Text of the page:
As part of its new “superblocks” plan, Barcelona has defined several groups of 3×3 urban blocks where indoor car traffic is mostly prohibited and spaces for parks, pedestrians and cyclists are expanded. A new study explores how the same approach could be applied in cities around the world – without becoming too inconvenient for car traffic.
Urban superblocks: Modern cities face a multitude of challenges: flooding, air and noise pollution, extreme heat. For city planners, these issues raise important questions about how our cities can become more livable, sustainable and resilient to climate change.
An innovative plan is currently being rolled out in Barcelona, Spain’s second largest city. Many streets in Barcelona are laid out in a grid and, according to the plan, groups of 3×3 blocks have been merged into “superblocks”. While the streets surrounding the superblocks remain open to vehicular traffic, the streets within cannot be crossed by car and impose speed limits of only 10–20 km per hour to make it safe for pedestrians.
This transformation means that much of the space occupied by these streets can now be dedicated to walking, cycling and public transport. The plan also opens up space for new parks and green spaces, introducing biodiversity corridors that run through the city.
In the superblocks, car traffic is mostly prohibited and spaces for parks, pedestrians and cyclists are expanded.
On top of that, superblocks can act as their own independent communities: allowing residents to easily walk to local shops, schools, and restaurants, without dodging traffic or queuing at corner crosswalks.
Barcelona now has a long-term vision to introduce superblocks across the city. A 2020 study suggested that if around 500 superblocks were created, the reduction in heat and pollution experienced by local residents could increase their average life expectancy by almost 200 days.
The challenge: Despite the optimism of this vision, the plan did not come without opposition. For some residents and city planners, the concern is that the superblocks could severely disrupt car traffic. This will not only make life harder for people who have to drive, but it could also increase congestion and pollution on the streets surrounding the superblocks.
As a compromise, some city planners have proposed “miniblocks” as a potential solution. Made up of 2×2 or 1×2 groups of city blocks, miniblocks follow the same logic as superblocks, but present fewer obstacles to the car traffic that surrounds them. Still, there are concerns that miniblocks do not offer the same walkability and durability benefits as superblocks.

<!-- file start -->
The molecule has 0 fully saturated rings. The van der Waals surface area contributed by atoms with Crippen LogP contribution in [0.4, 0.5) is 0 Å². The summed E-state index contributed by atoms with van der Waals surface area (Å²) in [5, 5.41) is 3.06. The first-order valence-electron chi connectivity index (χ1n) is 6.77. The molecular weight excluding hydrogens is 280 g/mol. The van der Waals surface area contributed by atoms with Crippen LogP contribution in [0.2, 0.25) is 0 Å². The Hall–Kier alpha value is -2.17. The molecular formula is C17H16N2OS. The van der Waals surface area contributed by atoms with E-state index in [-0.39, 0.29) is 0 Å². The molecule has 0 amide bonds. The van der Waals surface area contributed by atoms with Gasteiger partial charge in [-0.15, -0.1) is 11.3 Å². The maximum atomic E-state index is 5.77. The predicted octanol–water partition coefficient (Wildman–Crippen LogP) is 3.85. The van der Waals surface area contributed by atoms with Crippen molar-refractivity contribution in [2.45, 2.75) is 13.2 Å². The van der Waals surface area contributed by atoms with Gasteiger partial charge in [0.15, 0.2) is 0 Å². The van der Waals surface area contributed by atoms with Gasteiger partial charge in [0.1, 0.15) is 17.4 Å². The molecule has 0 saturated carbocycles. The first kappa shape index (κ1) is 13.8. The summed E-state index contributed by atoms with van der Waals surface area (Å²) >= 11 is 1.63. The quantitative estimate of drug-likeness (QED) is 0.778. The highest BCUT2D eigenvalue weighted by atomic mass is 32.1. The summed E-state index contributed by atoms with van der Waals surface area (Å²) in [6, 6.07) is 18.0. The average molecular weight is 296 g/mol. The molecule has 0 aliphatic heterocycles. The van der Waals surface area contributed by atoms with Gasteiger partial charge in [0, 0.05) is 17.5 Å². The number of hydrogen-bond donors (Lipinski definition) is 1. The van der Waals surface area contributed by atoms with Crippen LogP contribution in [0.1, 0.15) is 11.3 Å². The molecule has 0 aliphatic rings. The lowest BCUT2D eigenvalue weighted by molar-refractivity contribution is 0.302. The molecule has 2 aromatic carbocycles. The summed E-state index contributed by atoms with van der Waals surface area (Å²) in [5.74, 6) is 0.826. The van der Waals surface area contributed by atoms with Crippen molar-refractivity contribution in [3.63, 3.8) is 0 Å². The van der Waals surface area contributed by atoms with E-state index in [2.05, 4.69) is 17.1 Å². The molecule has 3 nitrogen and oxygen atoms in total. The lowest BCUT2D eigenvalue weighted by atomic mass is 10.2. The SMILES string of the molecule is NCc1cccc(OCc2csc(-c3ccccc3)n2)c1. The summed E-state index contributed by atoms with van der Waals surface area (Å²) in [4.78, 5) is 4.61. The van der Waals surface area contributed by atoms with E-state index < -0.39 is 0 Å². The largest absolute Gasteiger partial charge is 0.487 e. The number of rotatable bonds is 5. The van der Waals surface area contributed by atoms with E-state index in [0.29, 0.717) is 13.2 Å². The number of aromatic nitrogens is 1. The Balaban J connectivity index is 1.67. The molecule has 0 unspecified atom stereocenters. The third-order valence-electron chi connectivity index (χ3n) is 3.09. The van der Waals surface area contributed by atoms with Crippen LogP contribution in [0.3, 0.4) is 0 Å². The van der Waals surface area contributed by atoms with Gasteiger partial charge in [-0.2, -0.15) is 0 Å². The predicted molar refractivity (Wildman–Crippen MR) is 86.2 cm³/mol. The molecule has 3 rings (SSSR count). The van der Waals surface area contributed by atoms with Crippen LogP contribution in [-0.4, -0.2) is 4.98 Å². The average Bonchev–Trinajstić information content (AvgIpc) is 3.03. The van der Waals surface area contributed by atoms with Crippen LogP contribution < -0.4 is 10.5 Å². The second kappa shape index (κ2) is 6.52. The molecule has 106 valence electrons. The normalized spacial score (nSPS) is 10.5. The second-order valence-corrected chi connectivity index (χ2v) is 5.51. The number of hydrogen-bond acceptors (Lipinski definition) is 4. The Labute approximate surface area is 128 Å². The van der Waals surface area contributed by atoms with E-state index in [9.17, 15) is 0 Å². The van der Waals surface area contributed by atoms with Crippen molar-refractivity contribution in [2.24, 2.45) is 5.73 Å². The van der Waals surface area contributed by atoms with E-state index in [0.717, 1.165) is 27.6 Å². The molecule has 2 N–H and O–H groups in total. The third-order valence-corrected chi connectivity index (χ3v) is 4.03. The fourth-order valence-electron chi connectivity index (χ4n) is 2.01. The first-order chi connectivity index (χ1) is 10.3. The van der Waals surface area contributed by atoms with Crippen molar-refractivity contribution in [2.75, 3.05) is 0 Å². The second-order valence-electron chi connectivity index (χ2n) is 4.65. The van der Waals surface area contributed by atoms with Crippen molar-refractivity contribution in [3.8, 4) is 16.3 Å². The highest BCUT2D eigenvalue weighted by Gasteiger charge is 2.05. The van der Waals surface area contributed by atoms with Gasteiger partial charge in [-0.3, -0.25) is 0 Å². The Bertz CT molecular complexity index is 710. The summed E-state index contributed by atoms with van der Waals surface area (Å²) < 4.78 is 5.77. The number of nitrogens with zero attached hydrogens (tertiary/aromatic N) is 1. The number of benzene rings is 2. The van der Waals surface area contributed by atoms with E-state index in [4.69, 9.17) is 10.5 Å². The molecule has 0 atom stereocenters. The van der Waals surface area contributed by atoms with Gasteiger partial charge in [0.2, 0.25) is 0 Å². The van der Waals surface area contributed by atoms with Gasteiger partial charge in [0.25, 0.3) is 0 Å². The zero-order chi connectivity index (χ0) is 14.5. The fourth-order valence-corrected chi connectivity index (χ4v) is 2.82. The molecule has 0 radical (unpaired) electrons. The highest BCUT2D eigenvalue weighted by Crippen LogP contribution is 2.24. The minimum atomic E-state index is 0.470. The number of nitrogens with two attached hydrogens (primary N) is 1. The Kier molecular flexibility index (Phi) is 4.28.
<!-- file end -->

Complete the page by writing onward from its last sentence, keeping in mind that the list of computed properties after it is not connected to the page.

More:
So far, no system has been created to weigh the pros and cons of superblock and miniblock deployments. Until now, this has made it difficult for city planners to find solutions that can appeal to everyone.
The study: In a new analysis, Sven Eggimann from Empa, Switzerland, has developed a method to assess the transformative potential of superblocks in different cities. The automated system works by taking into account how people’s ability to move around the city would change when superblocks and miniblocks are placed in different locations.
Driven by real data collected in these cities, Eggimann’s system could calculate how (mostly) banning traffic in one area affects the rest of the road network. Besides Barcelona, he also considered several other global cities, of widely varying shapes and sizes.
In Tokyo, Paris and Cairo, more than 20% of streets could be designated as superblocks.
Although Barcelona’s square road network provided an ideal model to test the superblock concept, the results showed that the idea can also be well suited to cities with very irregular road networks.
In some cities, such as Atlanta, Eggimann found that only a small percentage of streets would be suitable for placement of superblocks, before becoming very inconvenient for vehicular traffic. This was mainly due to their low population densities. In contrast, more than 40% of streets in Mexico City could be designated as superblocks, provided they are placed in appropriate locations. In cities like Tokyo, Paris and Cairo, that number was still over 20%.
Miniblocks largely followed the same pattern in Eggimann’s calculations – but in cities like London they might be much more appropriate. Here, the potential for superblocks is relatively low, as they would often be crossed by roads that are major arteries for automobile traffic. Accordingly, miniblocks could provide a well-suited compromise.
The big picture: Taken together, Eggimann’s findings provide the first detailed insight into how Barcelona’s innovative approach to urban design could be applied in cities with widely varying cultures and urban layouts – many of which will face their own set of challenges in the decades to come.
By providing city planners with helpful guidance on the realistic placement of superblocks and miniblocks, Eggimann hopes his system will enable cities around the world to become more sustainable and resilient to climate change; while becoming happier, healthier and safer places to live.
We would love to hear from you! If you have a comment about this article or have a tip for a future Freethink story, please email us at [email protected].